How to Scan a Document From Within Outlook

by Alan Sembera
Comstock Images/Stockbyte/Getty Images

Microsoft Outlook's object-embedding capability makes it possible to scan documents and other images directly into your email messages. This allows you to skip the process of scanning and saving the documents separately; the scanned documents are saved as embedded images within the message itself. Outlook enables you to control the size of the image as it is displayed within the message, but the recipient will be able to save the images separately as full-sized attachments.

Step 1

Launch Outlook and open a new message window.

Step 2

Click inside the body of the message where you want to insert the scanned image.

Step 3

Select the "Insert" menu and then click "Object" in the Text section of the ribbon.

Step 4

Select "Bitmap Image" from the list in the Object Type field and click "OK." Outlook launches the Paint application, which is the default bitmap editor in Windows, to capture the images.

Step 5

Click the "File" menu in Paint and select "From Scanner or Camera."

Step 6

Select the name of your scanner and click "OK." Your scanner's dialog box opens.

Step 7

Adjust your scanner settings as necessary, and then click the "Scan" button or the equivalent. You scanner captures the image and displays it in both Paint and Outlook.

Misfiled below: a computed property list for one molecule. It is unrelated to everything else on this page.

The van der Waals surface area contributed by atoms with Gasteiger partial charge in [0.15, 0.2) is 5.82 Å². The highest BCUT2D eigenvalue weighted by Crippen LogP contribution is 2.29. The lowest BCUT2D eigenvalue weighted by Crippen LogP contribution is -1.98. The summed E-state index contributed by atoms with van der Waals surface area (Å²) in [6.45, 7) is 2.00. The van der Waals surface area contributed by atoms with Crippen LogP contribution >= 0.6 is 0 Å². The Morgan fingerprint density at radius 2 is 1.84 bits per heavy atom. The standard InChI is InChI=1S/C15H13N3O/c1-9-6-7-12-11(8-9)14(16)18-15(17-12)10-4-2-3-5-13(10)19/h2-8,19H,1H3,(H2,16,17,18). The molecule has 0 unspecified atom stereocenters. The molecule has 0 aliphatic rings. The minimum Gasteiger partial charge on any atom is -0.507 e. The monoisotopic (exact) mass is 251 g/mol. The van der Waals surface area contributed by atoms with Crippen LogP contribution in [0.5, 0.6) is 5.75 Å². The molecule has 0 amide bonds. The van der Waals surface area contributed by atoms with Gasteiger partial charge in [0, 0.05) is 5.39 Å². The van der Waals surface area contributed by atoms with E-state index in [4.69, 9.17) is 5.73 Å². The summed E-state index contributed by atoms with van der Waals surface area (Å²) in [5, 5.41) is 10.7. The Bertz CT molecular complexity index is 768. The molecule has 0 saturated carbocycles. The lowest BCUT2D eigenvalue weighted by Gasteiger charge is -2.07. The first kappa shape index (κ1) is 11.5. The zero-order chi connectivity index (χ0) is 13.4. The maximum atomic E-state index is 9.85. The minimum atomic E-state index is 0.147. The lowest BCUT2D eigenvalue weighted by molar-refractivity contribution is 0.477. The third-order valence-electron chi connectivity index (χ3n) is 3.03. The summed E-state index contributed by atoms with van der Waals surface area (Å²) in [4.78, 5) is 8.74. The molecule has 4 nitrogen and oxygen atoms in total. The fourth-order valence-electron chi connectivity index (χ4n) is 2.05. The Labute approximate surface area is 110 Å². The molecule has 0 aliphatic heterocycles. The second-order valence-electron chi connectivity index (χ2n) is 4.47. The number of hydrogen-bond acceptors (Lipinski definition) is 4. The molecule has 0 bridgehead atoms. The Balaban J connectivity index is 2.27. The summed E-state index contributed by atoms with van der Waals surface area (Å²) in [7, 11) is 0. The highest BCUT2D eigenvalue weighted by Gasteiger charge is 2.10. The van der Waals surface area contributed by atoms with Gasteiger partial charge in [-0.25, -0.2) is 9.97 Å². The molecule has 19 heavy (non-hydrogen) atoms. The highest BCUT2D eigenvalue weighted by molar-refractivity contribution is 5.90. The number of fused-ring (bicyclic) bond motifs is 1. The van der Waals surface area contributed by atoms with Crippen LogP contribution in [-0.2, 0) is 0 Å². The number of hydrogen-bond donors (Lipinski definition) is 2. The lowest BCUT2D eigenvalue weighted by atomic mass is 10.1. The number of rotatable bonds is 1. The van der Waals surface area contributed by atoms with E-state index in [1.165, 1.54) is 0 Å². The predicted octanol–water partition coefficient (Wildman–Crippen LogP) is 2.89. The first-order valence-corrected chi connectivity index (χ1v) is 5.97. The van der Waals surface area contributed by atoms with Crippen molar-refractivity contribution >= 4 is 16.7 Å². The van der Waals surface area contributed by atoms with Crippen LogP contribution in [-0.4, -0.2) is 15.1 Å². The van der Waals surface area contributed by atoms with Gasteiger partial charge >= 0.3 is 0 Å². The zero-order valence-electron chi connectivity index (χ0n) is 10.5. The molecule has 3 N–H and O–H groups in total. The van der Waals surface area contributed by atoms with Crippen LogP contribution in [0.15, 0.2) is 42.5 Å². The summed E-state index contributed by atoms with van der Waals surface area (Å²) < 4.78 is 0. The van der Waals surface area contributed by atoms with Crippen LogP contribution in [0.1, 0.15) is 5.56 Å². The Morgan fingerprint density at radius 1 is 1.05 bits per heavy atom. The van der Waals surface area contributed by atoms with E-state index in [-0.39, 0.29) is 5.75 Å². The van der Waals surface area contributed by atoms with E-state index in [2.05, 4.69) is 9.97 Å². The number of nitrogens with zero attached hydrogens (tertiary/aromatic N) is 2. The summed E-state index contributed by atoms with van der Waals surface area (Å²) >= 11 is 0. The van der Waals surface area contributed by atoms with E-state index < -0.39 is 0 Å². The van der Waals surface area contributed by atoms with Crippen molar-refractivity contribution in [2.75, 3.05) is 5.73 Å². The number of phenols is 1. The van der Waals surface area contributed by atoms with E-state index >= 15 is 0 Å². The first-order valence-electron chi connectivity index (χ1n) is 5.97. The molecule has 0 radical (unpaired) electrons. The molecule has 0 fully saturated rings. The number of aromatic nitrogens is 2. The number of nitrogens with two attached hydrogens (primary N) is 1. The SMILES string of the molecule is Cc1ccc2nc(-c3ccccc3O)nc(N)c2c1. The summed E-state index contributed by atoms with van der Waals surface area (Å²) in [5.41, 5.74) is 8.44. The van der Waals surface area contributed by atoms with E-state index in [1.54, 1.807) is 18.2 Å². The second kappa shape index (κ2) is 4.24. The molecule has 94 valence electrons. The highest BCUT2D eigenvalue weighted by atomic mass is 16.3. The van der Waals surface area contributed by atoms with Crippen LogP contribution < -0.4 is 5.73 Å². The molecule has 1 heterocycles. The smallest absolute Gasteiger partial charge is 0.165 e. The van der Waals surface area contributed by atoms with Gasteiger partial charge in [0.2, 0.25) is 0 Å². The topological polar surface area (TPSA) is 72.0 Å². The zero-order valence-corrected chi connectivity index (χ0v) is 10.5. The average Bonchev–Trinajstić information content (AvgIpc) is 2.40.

Step 8

Apply any changes you wish to make in Paint such as cropping, rotation and resizing.

Return to your Outlook message window, where the image appears as an embedded image inside your message. You can resize the image as it appears in your message by dragging the handles on the corners, but the image will be sent as an attachment in its original size unless you change the size in Paint.


  • Information in this article applies to Microsoft Outlook 2013. It may vary slightly or significantly with other versions.


  • If you prefer to use a different imaging app than Paint to capture and edit the document image, select the name of the app from the list in the Object Type field instead of "Bitmap."


Photo Credits

  • Comstock Images/Stockbyte/Getty Images

About the Author

Alan Sembera began writing for local newspapers in Texas and Louisiana. His professional career includes stints as a computer tech, information editor and income tax preparer. Sembera now writes full time about business and technology. He holds a Bachelor of Arts in journalism from Texas A&M University.

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